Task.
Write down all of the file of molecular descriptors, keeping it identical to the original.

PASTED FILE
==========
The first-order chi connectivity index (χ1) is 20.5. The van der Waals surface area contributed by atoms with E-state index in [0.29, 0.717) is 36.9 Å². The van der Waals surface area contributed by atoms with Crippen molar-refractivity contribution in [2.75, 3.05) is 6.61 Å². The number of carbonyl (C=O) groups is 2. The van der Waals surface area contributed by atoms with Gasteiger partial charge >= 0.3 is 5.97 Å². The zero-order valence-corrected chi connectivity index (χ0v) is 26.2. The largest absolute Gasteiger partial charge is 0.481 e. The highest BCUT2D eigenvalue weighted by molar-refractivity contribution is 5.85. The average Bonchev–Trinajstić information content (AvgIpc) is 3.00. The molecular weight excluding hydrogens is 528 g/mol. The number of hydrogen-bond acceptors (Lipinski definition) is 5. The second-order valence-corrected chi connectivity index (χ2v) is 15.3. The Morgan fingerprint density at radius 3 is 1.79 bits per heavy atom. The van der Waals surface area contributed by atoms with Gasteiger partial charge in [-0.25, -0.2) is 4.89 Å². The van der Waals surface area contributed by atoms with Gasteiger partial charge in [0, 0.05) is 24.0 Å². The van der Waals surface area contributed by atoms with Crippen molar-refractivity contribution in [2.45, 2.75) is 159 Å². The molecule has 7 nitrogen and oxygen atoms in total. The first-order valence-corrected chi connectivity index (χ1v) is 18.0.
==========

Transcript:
The first-order chi connectivity index (χ1) is 20.5. The van der Waals surface area contributed by atoms with E-state index in [0.29, 0.717) is 36.9 Å². The van der Waals surface area contributed by atoms with Crippen molar-refractivity contribution in [2.75, 3.05) is 6.61 Å². The number of carbonyl (C=O) groups is 2. The van der Waals surface area contributed by atoms with Gasteiger partial charge >= 0.3 is 5.97 Å². The zero-order valence-corrected chi connectivity index (χ0v) is 26.2. The largest absolute Gasteiger partial charge is 0.481 e. The highest BCUT2D eigenvalue weighted by molar-refractivity contribution is 5.85. The average Bonchev–Trinajstić information content (AvgIpc) is 3.00. The molecular weight excluding hydrogens is 528 g/mol. The number of hydrogen-bond acceptors (Lipinski definition) is 5. The second-order valence-corrected chi connectivity index (χ2v) is 15.3. The Morgan fingerprint density at radius 3 is 1.79 bits per heavy atom. The van der Waals surface area contributed by atoms with Gasteiger partial charge in [-0.25, -0.2) is 4.89 Å². The van der Waals surface area contributed by atoms with Gasteiger partial charge in [0, 0.05) is 24.0 Å². The van der Waals surface area contributed by atoms with Crippen molar-refractivity contribution in [2.45, 2.75) is 159 Å². The molecule has 7 nitrogen and oxygen atoms in total. The first-order valence-corrected chi connectivity index (χ1v) is 18.0.